Pittsburgh - In this game, the Saints out gained the Steelers, 279-318. Rashard Mendenhall ran for 4.7 YPC to a tune of 71 yards, while both backups combined for 38 more yards on 5 carries combined. Big Ben still threw for a modest 195 yards on 17/28 (60%) passing completions but also threw an interception. I have always believed that Ben had a cannon arm but didn't quite have the head to go with his physical talent. I view him more like a Brett Favre gunslinger than I do a Peyton Manning or Tom Brady game master. So while he is impressive, he is more prone to having bad INT games, this was one of them. The Saints were once again...out rushed.


Tampa Bay - The Buccaneers managed 28 yards rushing the entire game. It doesn't matter on how many carries; the fact is that they only managed a pitiful 28 yards, this was prior to the emergence of Blount as their starter, they did not have anyone with talent pounding the rock in this game.

One thing I find odd is that with the lead, the Saints should be in pass defense mode, and the Bucs should be chucking the ball to make up ground. Josh Freeman threw the ball 43 times—he completed 25 of those passes (58 percent) for 219 yards and a touchdown. It should be noted that of all three of these teams, this team has the worst defense, and it's not even close. That means that the Saints were essentially able to do whatever they wanted whenever they wanted—that creates a lopsided game.


My final conclusion on the Saints is that a good quarterback can make this passing defense look average, if not bad. The Saints are not the best overall passing defense, and they look to me like a mediocre run defense to go with that. I have faith in Matt Hasselbeck to expose the defensive deficiencies of the Saints as a player who is better than Josh Freeman (in experience and accuracy) but not at the Matt Ryan sort of level, falling somewhere between the two quarterbacks in efficiency when all three are comparably healthy.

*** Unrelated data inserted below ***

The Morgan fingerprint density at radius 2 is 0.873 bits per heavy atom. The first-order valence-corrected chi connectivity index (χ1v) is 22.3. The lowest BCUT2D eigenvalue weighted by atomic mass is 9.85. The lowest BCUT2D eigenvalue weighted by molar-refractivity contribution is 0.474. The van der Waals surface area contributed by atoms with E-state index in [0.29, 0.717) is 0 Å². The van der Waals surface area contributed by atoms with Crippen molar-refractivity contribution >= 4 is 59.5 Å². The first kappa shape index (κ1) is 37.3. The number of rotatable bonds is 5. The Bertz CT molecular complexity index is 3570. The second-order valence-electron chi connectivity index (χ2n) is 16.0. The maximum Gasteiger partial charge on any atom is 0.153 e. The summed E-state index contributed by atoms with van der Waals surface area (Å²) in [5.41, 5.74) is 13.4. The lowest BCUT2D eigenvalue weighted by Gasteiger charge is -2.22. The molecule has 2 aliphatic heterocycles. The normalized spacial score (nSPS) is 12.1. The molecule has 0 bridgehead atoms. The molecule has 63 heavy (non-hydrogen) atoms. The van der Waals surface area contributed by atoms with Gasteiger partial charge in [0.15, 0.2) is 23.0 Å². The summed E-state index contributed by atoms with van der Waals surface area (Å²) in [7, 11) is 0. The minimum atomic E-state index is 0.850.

On the flip side, a lot of people like to think that the Saints are going to run the ball down our throats just as easily as they will pass on us. To them I assure that I still believe that the Seahawks field a top 10, if not a top 5 rushing defense when healthy. Everyone overlooks the fact that in the Oakland and Giant games, three-fourths of our defensive line was either playing injured or absent.

Last week we got Brandon Mebane back and shut down the Cardinals (not an amazing feat but we did do it), and we are looking to progress as a unit with Kentwan Balmer starting in place of Red Bryant at the Elephant position, as Big Red is done for the year. I look forward to what Balmer has to give us.


Here are my projected stats for QBs and RBs for both teams to wrap up



QB} M. Hasselbeck: 18/30 - 265 yards - 1 TD 0 INT

RB1} J. Forsett: 10 carries for 60 yards

RB2} M. Lynch: 14 carries for 55 yards TD



QB} D. Brees: 21/33 - 310 yards - 2 TD 1 INT

RB} R. Bush: 8 carries for 38 yards

RB} C. Ivory: 5 carries for 16 yards

RB} J. Jones: 5 carries for 10 yards


Defensively, Kelly Jennings or Earl Thomas comes up with a pick that turns out to be the deciding factor in the game as our rush defense contains a Reggie Bush that isn't at 100 percent and a pair of nobodies. Not only will we prove that this pass defense is susceptible to good play from under center, but we will make it look vulnerable on offense by our third drive. I'm going against my original prediction with this one, but I was way wrong about the Chicago game in the right kind of way.


Seattle 23

New Orleans 20